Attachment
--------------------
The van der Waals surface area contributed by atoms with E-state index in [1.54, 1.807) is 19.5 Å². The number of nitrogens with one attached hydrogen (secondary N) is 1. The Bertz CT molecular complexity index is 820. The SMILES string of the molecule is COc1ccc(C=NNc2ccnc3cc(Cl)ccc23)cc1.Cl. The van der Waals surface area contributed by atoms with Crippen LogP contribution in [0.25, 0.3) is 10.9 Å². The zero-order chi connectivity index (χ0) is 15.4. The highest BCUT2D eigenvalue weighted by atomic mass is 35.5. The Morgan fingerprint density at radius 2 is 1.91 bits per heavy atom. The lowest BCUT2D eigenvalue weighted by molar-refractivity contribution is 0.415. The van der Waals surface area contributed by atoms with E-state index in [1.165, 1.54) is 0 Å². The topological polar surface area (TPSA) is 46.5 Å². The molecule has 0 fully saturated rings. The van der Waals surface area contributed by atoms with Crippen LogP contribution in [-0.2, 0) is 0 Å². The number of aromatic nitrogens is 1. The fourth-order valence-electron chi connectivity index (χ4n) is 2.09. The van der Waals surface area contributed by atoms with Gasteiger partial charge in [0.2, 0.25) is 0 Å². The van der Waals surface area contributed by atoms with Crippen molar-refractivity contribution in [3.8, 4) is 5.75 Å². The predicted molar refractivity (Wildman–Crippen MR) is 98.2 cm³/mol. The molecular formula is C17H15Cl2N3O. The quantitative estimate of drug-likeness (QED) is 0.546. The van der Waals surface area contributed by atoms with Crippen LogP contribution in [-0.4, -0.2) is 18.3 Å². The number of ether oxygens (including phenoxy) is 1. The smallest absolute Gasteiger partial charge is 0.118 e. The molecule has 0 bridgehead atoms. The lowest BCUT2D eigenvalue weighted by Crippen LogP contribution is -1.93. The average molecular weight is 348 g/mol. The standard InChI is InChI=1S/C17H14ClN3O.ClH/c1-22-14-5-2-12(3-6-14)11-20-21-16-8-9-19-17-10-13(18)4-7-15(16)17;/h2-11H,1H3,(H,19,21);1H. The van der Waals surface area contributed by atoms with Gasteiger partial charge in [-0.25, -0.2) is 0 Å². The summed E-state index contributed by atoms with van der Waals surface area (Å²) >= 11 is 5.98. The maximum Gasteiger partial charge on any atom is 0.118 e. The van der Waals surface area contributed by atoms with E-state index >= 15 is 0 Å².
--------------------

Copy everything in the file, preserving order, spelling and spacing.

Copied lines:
The van der Waals surface area contributed by atoms with E-state index in [1.54, 1.807) is 19.5 Å². The number of nitrogens with one attached hydrogen (secondary N) is 1. The Bertz CT molecular complexity index is 820. The SMILES string of the molecule is COc1ccc(C=NNc2ccnc3cc(Cl)ccc23)cc1.Cl. The van der Waals surface area contributed by atoms with Crippen LogP contribution in [0.25, 0.3) is 10.9 Å². The zero-order chi connectivity index (χ0) is 15.4. The highest BCUT2D eigenvalue weighted by atomic mass is 35.5. The Morgan fingerprint density at radius 2 is 1.91 bits per heavy atom. The lowest BCUT2D eigenvalue weighted by molar-refractivity contribution is 0.415. The van der Waals surface area contributed by atoms with E-state index in [1.165, 1.54) is 0 Å². The topological polar surface area (TPSA) is 46.5 Å². The molecule has 0 fully saturated rings. The van der Waals surface area contributed by atoms with Crippen LogP contribution in [-0.2, 0) is 0 Å². The number of aromatic nitrogens is 1. The fourth-order valence-electron chi connectivity index (χ4n) is 2.09. The van der Waals surface area contributed by atoms with Gasteiger partial charge in [0.2, 0.25) is 0 Å². The van der Waals surface area contributed by atoms with Crippen molar-refractivity contribution in [3.8, 4) is 5.75 Å². The predicted molar refractivity (Wildman–Crippen MR) is 98.2 cm³/mol. The molecular formula is C17H15Cl2N3O. The quantitative estimate of drug-likeness (QED) is 0.546. The van der Waals surface area contributed by atoms with Crippen LogP contribution in [-0.4, -0.2) is 18.3 Å². The number of ether oxygens (including phenoxy) is 1. The smallest absolute Gasteiger partial charge is 0.118 e. The molecule has 0 bridgehead atoms. The lowest BCUT2D eigenvalue weighted by Crippen LogP contribution is -1.93. The average molecular weight is 348 g/mol. The standard InChI is InChI=1S/C17H14ClN3O.ClH/c1-22-14-5-2-12(3-6-14)11-20-21-16-8-9-19-17-10-13(18)4-7-15(16)17;/h2-11H,1H3,(H,19,21);1H. The van der Waals surface area contributed by atoms with Gasteiger partial charge in [-0.25, -0.2) is 0 Å². The summed E-state index contributed by atoms with van der Waals surface area (Å²) >= 11 is 5.98. The maximum Gasteiger partial charge on any atom is 0.118 e. The van der Waals surface area contributed by atoms with E-state index >= 15 is 0 Å².